Petrini

Vin Petrini, senior vice president, Public Affairs, spoke about the impact of Governor Dannel Malloy's taxes on hospitals, which have hit YNHH disproportionately hard.

Seven hundred YNHH managers, physician leaders and patient and family representatives attended the hospital's annual management conference at the Omni Hotel on October 6 to hear senior leadership reflect on the successes and challenges of the past year and look ahead to what will become the hospital's 190th year of operation — Fiscal Year 2016, which began October 1.

"We set aside one day each year to gather together so we can enjoy a brief reflection on the past year and hear about the goals and challenges in the year ahead. This is a unique day which really capitalizes on the power of direct communication," said Richard D'Aquila, YNHH president.

D'Aquila emphasized the major accomplishments of the year, citing the focus on improving safety and quality. "We are now reaping the benefits of our investment of 50,000 hours in the last fiscal year to train more than 14,000 employees and physicians. We now have more than 500 employees who have volunteered to continue this training and drive safety and quality.

"HRO is on its way to being very much a way of life in our organization," said D'Aquila. "But we are still early in this journey and we need to take HRO to the next level."

Another big highlight of 2015 was continued investments in the hospital, despite the challenges of the environment — in particular the continued development of the Center for Musculoskeletal Care, the recruitment of the leading national expert to direct the center, Mary O'Connor, MD, and the opening of the Rehabilitation and Wellness Center at Milford Hospital. Other investments included two new advanced operating rooms, a special pediatric MRI unit, cardiovascular imaging system and the Center for Restorative Care.

Hospital staff came together in a strong advocacy effort to oppose the state budget cuts to hospitals. More than 8,500 YNHHS employees and physicians took the time to write to their legislators and 300 went to Hartford to deliver the message that the cuts would impact patient care.

"Although we did not get the outcome we had hoped for, it could have been worse," said D'Aquila. "The state cuts caused a lot of disruption, but we still managed to achieve a positive operating margin without negatively impacting employees."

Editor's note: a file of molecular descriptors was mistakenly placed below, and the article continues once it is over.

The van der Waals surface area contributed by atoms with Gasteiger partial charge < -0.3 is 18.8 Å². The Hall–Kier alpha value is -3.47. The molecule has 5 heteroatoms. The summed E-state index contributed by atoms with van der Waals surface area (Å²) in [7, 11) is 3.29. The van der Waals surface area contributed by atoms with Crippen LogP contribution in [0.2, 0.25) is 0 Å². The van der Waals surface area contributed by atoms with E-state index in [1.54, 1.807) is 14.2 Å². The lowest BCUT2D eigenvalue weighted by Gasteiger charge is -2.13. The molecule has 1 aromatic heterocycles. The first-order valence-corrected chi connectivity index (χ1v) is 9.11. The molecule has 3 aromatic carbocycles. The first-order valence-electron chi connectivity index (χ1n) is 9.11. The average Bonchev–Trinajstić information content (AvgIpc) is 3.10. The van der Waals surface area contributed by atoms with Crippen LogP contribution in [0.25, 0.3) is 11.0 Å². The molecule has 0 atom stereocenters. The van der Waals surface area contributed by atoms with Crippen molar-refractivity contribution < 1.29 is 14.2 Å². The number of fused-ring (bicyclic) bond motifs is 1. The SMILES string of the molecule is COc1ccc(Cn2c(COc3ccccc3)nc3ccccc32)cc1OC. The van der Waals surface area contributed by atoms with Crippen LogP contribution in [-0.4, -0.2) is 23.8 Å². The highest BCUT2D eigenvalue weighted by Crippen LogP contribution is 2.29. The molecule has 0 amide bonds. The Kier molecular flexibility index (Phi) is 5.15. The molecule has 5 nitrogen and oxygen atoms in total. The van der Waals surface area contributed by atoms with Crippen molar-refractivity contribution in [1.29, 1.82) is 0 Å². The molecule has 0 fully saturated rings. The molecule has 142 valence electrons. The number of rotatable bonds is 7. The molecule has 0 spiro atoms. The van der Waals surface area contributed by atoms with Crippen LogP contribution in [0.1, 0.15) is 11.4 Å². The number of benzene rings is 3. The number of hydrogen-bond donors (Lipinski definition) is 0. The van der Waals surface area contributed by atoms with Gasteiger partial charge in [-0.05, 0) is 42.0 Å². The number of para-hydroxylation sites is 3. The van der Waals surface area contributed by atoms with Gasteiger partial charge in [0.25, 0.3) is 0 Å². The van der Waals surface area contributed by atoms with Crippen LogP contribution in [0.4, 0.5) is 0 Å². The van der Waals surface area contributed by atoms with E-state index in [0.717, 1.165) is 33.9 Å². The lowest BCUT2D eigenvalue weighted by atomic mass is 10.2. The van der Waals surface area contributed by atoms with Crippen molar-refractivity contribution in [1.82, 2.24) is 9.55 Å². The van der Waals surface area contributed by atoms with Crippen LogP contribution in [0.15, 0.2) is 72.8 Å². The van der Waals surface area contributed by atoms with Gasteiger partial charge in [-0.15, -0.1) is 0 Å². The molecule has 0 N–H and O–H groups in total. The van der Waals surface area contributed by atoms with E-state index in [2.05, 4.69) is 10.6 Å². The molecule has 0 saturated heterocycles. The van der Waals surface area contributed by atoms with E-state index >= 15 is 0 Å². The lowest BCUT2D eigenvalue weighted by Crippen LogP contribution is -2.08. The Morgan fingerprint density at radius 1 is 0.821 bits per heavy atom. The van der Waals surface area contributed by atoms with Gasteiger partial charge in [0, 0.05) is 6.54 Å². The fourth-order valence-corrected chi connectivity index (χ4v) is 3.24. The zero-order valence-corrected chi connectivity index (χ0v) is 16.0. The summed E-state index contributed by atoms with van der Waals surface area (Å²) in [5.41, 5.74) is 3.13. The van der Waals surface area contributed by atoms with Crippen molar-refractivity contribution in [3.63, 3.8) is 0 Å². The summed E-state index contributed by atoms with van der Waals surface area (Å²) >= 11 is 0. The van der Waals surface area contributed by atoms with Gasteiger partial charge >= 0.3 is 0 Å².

"Over the past year, we have really begun to operate more as an integrated system and less as three completely different hospitals and a physician practice," said Marna Borgstrom, CEO of YNHH and YNHHS. We will be doing more and more of that because we will have increasingly more challenges as we move this organization forward."

Anticipated 2016 challenges
"We have a lot of challenges ahead," said D'Aquila. "First and foremost we must keep our safety and quality standards high for our regulatory and accrediting agencies." YNHH must also maintain high levels of performance with publicly reported measures. This will require increased engagement from both employees and physicians. At the same time, the hospital is wrestling with an extremely unstable financial environment in which the state continues to cut Medicaid budgets and raise taxes.

Some of FY16's major challenges are expected to be in the following areas:

  1. Regulatory
  2. Publicly reported measures
  3. Physician engagement
  4. Employee engagement
  5. Budget / state cuts

Vin Petrini, senior vice president, Public Affairs, and Jim Staten, senior vice president, Finance, discussed the impact of Governor Malloy's budget cuts on the hospital. They encouraged employees to continue to get in touch with their elected officials about the last round of cuts, which represent an additional loss of $27 million for YNHH, on top of more than $50 million cut during the legislative session.

"Hospitals in this state cannot continue to bear the burden of cuts to help dig the state out of its billion-dollar deficit," said Petrini. "Hospitals did not create the budget deficit; the state did. And the state should assume responsibility for this deficit."